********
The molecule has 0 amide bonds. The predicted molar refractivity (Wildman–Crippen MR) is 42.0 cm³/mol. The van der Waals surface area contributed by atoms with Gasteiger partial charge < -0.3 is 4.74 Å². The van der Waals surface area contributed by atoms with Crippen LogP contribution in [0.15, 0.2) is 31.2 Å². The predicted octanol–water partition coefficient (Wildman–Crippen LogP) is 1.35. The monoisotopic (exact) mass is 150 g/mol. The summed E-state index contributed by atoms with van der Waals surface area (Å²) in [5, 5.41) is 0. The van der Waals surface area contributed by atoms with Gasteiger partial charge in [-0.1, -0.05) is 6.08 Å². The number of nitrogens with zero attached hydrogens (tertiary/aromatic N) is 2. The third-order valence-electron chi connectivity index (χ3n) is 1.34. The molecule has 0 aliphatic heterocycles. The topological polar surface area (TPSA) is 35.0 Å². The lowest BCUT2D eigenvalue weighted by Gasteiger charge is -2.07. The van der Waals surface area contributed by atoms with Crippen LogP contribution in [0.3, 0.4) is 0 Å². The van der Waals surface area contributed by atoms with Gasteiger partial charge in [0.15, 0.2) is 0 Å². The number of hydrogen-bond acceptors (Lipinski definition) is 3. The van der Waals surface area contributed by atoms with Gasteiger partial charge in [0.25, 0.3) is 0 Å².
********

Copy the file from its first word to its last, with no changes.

The molecule has 0 amide bonds. The predicted molar refractivity (Wildman–Crippen MR) is 42.0 cm³/mol. The van der Waals surface area contributed by atoms with Gasteiger partial charge < -0.3 is 4.74 Å². The van der Waals surface area contributed by atoms with Crippen LogP contribution in [0.15, 0.2) is 31.2 Å². The predicted octanol–water partition coefficient (Wildman–Crippen LogP) is 1.35. The monoisotopic (exact) mass is 150 g/mol. The summed E-state index contributed by atoms with van der Waals surface area (Å²) in [5, 5.41) is 0. The van der Waals surface area contributed by atoms with Gasteiger partial charge in [-0.1, -0.05) is 6.08 Å². The number of nitrogens with zero attached hydrogens (tertiary/aromatic N) is 2. The third-order valence-electron chi connectivity index (χ3n) is 1.34. The molecule has 0 aliphatic heterocycles. The topological polar surface area (TPSA) is 35.0 Å². The lowest BCUT2D eigenvalue weighted by Gasteiger charge is -2.07. The van der Waals surface area contributed by atoms with Crippen LogP contribution in [0.3, 0.4) is 0 Å². The van der Waals surface area contributed by atoms with Gasteiger partial charge in [0.15, 0.2) is 0 Å². The number of hydrogen-bond acceptors (Lipinski definition) is 3. The van der Waals surface area contributed by atoms with Gasteiger partial charge in [0.25, 0.3) is 0 Å².